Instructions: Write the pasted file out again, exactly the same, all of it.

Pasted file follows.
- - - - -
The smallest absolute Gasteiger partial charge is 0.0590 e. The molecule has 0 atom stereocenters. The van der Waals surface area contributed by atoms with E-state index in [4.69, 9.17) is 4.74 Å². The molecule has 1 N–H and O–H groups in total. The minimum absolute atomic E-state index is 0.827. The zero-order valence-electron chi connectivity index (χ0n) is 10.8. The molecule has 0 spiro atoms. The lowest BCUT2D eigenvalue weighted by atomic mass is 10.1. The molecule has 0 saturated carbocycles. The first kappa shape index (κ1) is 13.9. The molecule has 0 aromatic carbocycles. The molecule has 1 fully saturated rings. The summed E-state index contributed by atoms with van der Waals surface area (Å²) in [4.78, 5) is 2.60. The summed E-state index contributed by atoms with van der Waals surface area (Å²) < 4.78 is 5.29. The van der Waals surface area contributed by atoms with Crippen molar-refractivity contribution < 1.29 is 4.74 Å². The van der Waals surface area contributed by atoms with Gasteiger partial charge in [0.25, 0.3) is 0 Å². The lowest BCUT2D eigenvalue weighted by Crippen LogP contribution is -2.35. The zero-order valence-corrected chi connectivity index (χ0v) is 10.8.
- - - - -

The smallest absolute Gasteiger partial charge is 0.0590 e. The molecule has 0 atom stereocenters. The van der Waals surface area contributed by atoms with E-state index in [4.69, 9.17) is 4.74 Å². The molecule has 1 N–H and O–H groups in total. The minimum absolute atomic E-state index is 0.827. The zero-order valence-electron chi connectivity index (χ0n) is 10.8. The molecule has 0 spiro atoms. The lowest BCUT2D eigenvalue weighted by atomic mass is 10.1. The molecule has 0 saturated carbocycles. The first kappa shape index (κ1) is 13.9. The molecule has 0 aromatic carbocycles. The molecule has 1 fully saturated rings. The summed E-state index contributed by atoms with van der Waals surface area (Å²) in [4.78, 5) is 2.60. The summed E-state index contributed by atoms with van der Waals surface area (Å²) < 4.78 is 5.29. The van der Waals surface area contributed by atoms with Crippen molar-refractivity contribution < 1.29 is 4.74 Å². The van der Waals surface area contributed by atoms with Gasteiger partial charge in [0.25, 0.3) is 0 Å². The lowest BCUT2D eigenvalue weighted by Crippen LogP contribution is -2.35. The zero-order valence-corrected chi connectivity index (χ0v) is 10.8.